August 23, 2011
Today I decided to take matters into my own hands. I still hadn’t heard from the insurance as to the appraised damage on my car. And, although I had purchased the basic necessities, I did not have my laptop. I was behind on my blogs, I was behind on my emails, and I was behind on the work I had planned to do.
This vacation was not going to be a “true” vacation. It was to be a “visiting” vacation. And in between the visits, I planned to do some work. I had to work on the content list for my insurance claim due to the wildfire. I had to research house plans. And I had planned to work on the curriculum I was developing.
All this changed with the accident. I was forced into “vacation mode,” with no real plans. Yesterday I had spent most of the day visiting with friends and family. Now it was time to move on. I was getting antsy.
I was also worried about the two laptops I had in my trunk. I did not feel that they were safe. I knew the towing compound would be locked up, but I also knew that it could be broken into easily. And anybody could take a crowbar to a trunk to force it open. My car had out of province license plates on it. It wouldn’t take much to figure out that there might be stuff worth taking in the trunk. The last thing I needed was a third insurance claim: this time for theft.
The first step I took was informing my insurance adjustor that I was going to get my stuff out of my car. I planned to take pictures to prove the existing damage if necessary. A quick visit to the towing compound put my fears to rest. I was able to get into the trunk easily and clean out my car. Everything was dry and safe. The towing company had taken good care of my belongings.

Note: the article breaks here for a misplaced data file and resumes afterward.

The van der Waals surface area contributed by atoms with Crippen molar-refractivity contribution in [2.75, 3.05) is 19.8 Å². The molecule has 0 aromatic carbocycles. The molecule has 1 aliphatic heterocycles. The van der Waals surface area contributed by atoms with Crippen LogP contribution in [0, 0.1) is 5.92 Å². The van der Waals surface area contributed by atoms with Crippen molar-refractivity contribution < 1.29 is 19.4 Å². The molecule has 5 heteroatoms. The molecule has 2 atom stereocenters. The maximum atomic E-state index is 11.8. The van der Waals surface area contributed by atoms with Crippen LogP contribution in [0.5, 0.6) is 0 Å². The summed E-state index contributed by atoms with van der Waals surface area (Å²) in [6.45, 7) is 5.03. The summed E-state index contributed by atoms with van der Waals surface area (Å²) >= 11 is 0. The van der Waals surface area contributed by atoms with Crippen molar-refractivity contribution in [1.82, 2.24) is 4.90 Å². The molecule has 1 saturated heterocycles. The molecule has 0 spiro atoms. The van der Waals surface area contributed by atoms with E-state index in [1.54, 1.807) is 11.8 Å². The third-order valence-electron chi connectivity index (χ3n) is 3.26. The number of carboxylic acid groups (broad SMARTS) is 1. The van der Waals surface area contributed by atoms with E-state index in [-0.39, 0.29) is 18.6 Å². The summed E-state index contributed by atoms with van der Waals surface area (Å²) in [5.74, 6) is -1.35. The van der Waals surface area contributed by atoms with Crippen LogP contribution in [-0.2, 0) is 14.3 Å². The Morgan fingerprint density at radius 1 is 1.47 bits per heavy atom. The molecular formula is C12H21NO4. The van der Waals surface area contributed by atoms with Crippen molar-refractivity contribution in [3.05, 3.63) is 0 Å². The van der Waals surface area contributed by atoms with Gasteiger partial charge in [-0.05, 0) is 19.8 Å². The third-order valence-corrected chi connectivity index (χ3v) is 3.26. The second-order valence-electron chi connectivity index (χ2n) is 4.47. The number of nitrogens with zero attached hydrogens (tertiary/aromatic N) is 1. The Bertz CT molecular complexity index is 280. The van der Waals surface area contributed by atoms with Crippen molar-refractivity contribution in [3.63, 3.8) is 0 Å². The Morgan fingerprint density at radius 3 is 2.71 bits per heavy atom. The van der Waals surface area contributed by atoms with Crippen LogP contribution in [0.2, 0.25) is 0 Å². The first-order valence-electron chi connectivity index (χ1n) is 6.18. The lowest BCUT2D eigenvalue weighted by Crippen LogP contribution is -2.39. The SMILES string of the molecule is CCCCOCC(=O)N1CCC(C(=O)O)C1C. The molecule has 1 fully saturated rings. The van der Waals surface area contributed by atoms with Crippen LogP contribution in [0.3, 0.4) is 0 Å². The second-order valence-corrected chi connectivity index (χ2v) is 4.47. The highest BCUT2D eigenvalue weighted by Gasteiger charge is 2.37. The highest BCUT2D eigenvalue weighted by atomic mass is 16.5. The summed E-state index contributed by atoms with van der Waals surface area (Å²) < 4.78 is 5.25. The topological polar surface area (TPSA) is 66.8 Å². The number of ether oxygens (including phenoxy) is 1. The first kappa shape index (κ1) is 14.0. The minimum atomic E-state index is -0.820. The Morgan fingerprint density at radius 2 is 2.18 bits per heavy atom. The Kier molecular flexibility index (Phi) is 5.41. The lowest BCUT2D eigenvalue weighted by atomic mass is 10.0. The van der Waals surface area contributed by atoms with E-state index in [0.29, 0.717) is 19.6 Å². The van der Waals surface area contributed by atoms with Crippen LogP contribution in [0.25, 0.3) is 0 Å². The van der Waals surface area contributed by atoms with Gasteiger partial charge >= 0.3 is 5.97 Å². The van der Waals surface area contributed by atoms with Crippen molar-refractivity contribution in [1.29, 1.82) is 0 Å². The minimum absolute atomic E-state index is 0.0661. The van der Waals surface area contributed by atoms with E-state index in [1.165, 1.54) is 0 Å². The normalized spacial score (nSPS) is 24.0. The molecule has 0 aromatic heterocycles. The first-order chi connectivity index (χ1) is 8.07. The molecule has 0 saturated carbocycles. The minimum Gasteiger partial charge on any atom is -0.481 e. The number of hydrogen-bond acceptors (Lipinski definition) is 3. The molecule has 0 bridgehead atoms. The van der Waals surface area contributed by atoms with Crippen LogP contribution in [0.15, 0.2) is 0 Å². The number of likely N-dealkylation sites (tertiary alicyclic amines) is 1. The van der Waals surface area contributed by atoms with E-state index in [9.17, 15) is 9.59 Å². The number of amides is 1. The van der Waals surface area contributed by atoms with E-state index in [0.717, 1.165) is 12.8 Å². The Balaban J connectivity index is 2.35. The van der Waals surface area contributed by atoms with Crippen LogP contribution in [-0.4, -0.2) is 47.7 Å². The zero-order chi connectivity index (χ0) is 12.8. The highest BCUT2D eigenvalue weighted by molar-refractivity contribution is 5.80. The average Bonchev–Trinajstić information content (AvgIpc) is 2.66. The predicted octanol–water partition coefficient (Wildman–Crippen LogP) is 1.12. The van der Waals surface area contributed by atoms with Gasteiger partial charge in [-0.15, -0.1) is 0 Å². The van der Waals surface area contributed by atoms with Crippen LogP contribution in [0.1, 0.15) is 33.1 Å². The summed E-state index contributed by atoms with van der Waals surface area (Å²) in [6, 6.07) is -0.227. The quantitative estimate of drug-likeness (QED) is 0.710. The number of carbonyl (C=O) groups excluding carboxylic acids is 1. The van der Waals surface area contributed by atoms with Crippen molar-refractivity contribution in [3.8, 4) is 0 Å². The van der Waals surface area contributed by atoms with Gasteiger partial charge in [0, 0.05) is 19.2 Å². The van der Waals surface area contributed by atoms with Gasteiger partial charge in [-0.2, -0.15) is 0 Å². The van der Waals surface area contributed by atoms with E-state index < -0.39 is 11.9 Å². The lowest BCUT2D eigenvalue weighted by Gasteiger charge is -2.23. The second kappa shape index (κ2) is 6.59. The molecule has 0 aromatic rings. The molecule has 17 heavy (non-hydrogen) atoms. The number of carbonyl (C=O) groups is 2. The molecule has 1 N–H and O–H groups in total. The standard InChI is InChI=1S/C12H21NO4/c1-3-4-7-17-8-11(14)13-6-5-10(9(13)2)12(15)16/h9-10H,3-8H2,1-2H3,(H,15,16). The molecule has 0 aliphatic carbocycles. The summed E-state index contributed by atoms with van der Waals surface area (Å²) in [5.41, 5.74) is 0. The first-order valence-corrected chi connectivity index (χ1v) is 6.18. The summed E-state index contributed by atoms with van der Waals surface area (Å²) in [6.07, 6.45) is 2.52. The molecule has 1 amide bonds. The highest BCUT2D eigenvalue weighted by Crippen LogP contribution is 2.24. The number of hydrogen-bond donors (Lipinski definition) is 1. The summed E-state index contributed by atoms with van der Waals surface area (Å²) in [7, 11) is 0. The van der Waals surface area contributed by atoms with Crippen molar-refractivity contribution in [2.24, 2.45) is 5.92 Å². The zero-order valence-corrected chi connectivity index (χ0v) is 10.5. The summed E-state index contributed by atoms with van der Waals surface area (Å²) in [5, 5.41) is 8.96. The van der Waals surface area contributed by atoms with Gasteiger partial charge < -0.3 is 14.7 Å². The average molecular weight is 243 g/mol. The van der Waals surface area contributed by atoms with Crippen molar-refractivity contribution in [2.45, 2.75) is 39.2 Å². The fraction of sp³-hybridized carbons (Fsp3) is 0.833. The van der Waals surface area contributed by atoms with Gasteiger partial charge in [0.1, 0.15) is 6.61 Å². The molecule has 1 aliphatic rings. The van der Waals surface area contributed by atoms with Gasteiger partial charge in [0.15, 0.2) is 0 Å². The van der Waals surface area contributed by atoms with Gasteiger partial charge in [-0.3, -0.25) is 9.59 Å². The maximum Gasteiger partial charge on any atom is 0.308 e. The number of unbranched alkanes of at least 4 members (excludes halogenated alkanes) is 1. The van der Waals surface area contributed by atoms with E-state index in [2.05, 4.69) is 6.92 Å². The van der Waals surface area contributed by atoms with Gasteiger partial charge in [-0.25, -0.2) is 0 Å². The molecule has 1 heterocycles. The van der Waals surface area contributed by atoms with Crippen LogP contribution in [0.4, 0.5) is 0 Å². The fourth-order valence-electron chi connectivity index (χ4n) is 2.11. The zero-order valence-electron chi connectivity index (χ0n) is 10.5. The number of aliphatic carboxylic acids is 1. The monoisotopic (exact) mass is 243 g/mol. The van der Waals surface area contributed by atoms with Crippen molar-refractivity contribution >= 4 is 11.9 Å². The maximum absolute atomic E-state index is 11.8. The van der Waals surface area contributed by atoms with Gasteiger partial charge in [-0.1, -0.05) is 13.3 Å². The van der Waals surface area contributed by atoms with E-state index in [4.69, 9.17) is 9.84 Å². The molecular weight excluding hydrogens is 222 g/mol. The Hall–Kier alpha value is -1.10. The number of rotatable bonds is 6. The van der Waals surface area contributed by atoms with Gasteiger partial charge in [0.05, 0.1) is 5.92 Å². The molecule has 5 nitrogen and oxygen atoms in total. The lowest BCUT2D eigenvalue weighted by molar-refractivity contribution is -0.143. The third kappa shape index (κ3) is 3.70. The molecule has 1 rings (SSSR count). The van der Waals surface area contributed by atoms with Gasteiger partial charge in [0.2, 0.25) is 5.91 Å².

The next step I took was to visit a chiropractor. Dr. John Tancock, of the Tancock Chiropractic Clinic in Victoria, completed a very thorough examination of my two teens and myself. He gave each of us a spinal adjustment. He also explained how we were to continue taking care of our necks while we healed. I was impressed. It was well worth the cost of the treatment. It is unfortunate that the standard medical field does not recognize the value of chiropractic care in prevention. This cost was entirely my responsibility and the government medical insurance did not cover it.
The third step I took was to ensure that my insurance adjustor knew I was on vacation. This island trip was only a “side trip.” It was not the total sum of my vacation. The main aspect of my vacation was visiting my parents, who both lived on the mainland. Due to the accident, my visits with them were going to be shortened.
I also ensured that my insurance adjustor knew I needed my vehicle for work purposes. I did have insurance to cover my using my vehicle for work. And I would need a rental car even when I returned back home.
All of these details were important. And they all had to be recorded and shared with my insurance adjustor. I couldn’t take the attitude to forget it all and carry on with my vacation. That might result in coming back at me, and not in my favour. My insurance adjustor had to know that my vacation was disrupted and my plans changed because of the accident. He had to know what my needs were right now, and what they would be when I returned home.
Another very important step I took was to visit the police detachment and pick up a copy of the police report. This allowed me the opportunity to read what the police had recorded about the accident.
These beginning steps were critical to laying the foundation for the claim itself. By taking these actions, I was helping myself in establishing a claim that would have evidence to back it up. I also was providing information to my insurance that they required to make progress with my claim. Since I was willing to pick up the police report, my insurance adjustor didn’t have to wait for the usual processing time of two to three weeks.
It is after all, my claim. So what I do now will only help me in the long term.
For information about the Tancock Chiropractor Clinic, follow this link: http://www.tancockchiropractic.com/